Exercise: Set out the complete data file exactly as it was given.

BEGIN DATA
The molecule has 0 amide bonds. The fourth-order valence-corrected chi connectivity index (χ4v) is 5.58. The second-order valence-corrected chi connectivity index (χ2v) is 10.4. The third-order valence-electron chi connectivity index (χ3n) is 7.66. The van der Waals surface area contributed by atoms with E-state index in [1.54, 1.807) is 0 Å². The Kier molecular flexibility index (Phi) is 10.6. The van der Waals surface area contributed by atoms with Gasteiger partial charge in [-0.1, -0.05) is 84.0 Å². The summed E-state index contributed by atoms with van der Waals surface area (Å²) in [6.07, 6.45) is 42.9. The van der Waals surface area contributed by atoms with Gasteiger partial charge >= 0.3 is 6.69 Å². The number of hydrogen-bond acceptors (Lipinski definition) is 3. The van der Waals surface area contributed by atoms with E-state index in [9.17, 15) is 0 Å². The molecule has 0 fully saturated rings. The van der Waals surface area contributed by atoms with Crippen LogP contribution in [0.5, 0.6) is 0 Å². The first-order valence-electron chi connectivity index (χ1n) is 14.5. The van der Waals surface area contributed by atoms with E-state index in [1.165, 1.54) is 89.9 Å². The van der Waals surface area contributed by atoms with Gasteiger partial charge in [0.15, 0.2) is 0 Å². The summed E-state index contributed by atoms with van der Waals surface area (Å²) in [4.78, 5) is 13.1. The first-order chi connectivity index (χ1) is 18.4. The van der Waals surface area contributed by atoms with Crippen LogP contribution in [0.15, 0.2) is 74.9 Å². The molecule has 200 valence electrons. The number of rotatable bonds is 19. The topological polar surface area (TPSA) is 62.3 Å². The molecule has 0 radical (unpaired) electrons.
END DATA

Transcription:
The molecule has 0 amide bonds. The fourth-order valence-corrected chi connectivity index (χ4v) is 5.58. The second-order valence-corrected chi connectivity index (χ2v) is 10.4. The third-order valence-electron chi connectivity index (χ3n) is 7.66. The van der Waals surface area contributed by atoms with E-state index in [1.54, 1.807) is 0 Å². The Kier molecular flexibility index (Phi) is 10.6. The van der Waals surface area contributed by atoms with Gasteiger partial charge in [-0.1, -0.05) is 84.0 Å². The summed E-state index contributed by atoms with van der Waals surface area (Å²) in [6.07, 6.45) is 42.9. The van der Waals surface area contributed by atoms with Gasteiger partial charge >= 0.3 is 6.69 Å². The number of hydrogen-bond acceptors (Lipinski definition) is 3. The van der Waals surface area contributed by atoms with E-state index in [9.17, 15) is 0 Å². The molecule has 0 fully saturated rings. The van der Waals surface area contributed by atoms with Crippen LogP contribution in [0.5, 0.6) is 0 Å². The first-order valence-electron chi connectivity index (χ1n) is 14.5. The van der Waals surface area contributed by atoms with E-state index in [1.165, 1.54) is 89.9 Å². The van der Waals surface area contributed by atoms with Gasteiger partial charge in [0.15, 0.2) is 0 Å². The summed E-state index contributed by atoms with van der Waals surface area (Å²) in [4.78, 5) is 13.1. The first-order chi connectivity index (χ1) is 18.4. The van der Waals surface area contributed by atoms with Crippen LogP contribution in [0.15, 0.2) is 74.9 Å². The molecule has 200 valence electrons. The number of rotatable bonds is 19. The topological polar surface area (TPSA) is 62.3 Å². The molecule has 0 radical (unpaired) electrons.